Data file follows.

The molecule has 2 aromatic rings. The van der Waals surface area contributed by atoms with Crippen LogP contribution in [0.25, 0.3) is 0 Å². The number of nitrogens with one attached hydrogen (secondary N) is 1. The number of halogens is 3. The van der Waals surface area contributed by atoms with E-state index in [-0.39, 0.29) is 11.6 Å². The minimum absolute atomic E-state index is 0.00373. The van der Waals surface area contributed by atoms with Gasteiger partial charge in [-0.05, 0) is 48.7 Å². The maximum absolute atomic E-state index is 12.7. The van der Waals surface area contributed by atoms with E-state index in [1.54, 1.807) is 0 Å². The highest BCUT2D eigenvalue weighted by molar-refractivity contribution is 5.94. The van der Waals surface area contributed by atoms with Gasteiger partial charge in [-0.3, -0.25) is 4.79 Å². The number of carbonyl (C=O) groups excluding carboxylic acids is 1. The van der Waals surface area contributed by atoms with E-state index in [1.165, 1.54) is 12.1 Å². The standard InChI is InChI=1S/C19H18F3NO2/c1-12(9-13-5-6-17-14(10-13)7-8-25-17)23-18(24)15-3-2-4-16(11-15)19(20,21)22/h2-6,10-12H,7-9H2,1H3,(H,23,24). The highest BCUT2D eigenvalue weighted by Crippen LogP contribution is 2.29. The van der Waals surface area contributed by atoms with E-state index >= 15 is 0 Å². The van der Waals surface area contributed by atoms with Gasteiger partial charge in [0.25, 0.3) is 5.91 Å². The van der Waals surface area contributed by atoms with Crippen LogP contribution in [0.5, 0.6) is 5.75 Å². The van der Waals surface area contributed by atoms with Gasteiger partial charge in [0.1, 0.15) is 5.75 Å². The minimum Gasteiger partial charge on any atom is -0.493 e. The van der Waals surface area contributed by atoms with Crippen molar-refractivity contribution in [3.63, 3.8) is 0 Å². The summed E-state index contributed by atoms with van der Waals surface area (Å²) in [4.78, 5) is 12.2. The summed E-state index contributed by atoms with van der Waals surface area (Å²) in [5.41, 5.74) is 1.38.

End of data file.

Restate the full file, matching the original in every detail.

The molecule has 2 aromatic rings. The van der Waals surface area contributed by atoms with Crippen LogP contribution in [0.25, 0.3) is 0 Å². The number of nitrogens with one attached hydrogen (secondary N) is 1. The number of halogens is 3. The van der Waals surface area contributed by atoms with E-state index in [-0.39, 0.29) is 11.6 Å². The minimum absolute atomic E-state index is 0.00373. The van der Waals surface area contributed by atoms with Gasteiger partial charge in [-0.05, 0) is 48.7 Å². The maximum absolute atomic E-state index is 12.7. The van der Waals surface area contributed by atoms with E-state index in [1.54, 1.807) is 0 Å². The highest BCUT2D eigenvalue weighted by molar-refractivity contribution is 5.94. The van der Waals surface area contributed by atoms with Gasteiger partial charge in [-0.3, -0.25) is 4.79 Å². The number of carbonyl (C=O) groups excluding carboxylic acids is 1. The van der Waals surface area contributed by atoms with E-state index in [1.165, 1.54) is 12.1 Å². The standard InChI is InChI=1S/C19H18F3NO2/c1-12(9-13-5-6-17-14(10-13)7-8-25-17)23-18(24)15-3-2-4-16(11-15)19(20,21)22/h2-6,10-12H,7-9H2,1H3,(H,23,24). The highest BCUT2D eigenvalue weighted by Crippen LogP contribution is 2.29. The van der Waals surface area contributed by atoms with E-state index >= 15 is 0 Å². The van der Waals surface area contributed by atoms with Gasteiger partial charge in [0.25, 0.3) is 5.91 Å². The van der Waals surface area contributed by atoms with Crippen LogP contribution in [0.5, 0.6) is 5.75 Å². The van der Waals surface area contributed by atoms with Gasteiger partial charge in [0.1, 0.15) is 5.75 Å². The minimum Gasteiger partial charge on any atom is -0.493 e. The van der Waals surface area contributed by atoms with Crippen molar-refractivity contribution in [3.63, 3.8) is 0 Å². The summed E-state index contributed by atoms with van der Waals surface area (Å²) in [4.78, 5) is 12.2. The summed E-state index contributed by atoms with van der Waals surface area (Å²) in [5.41, 5.74) is 1.38.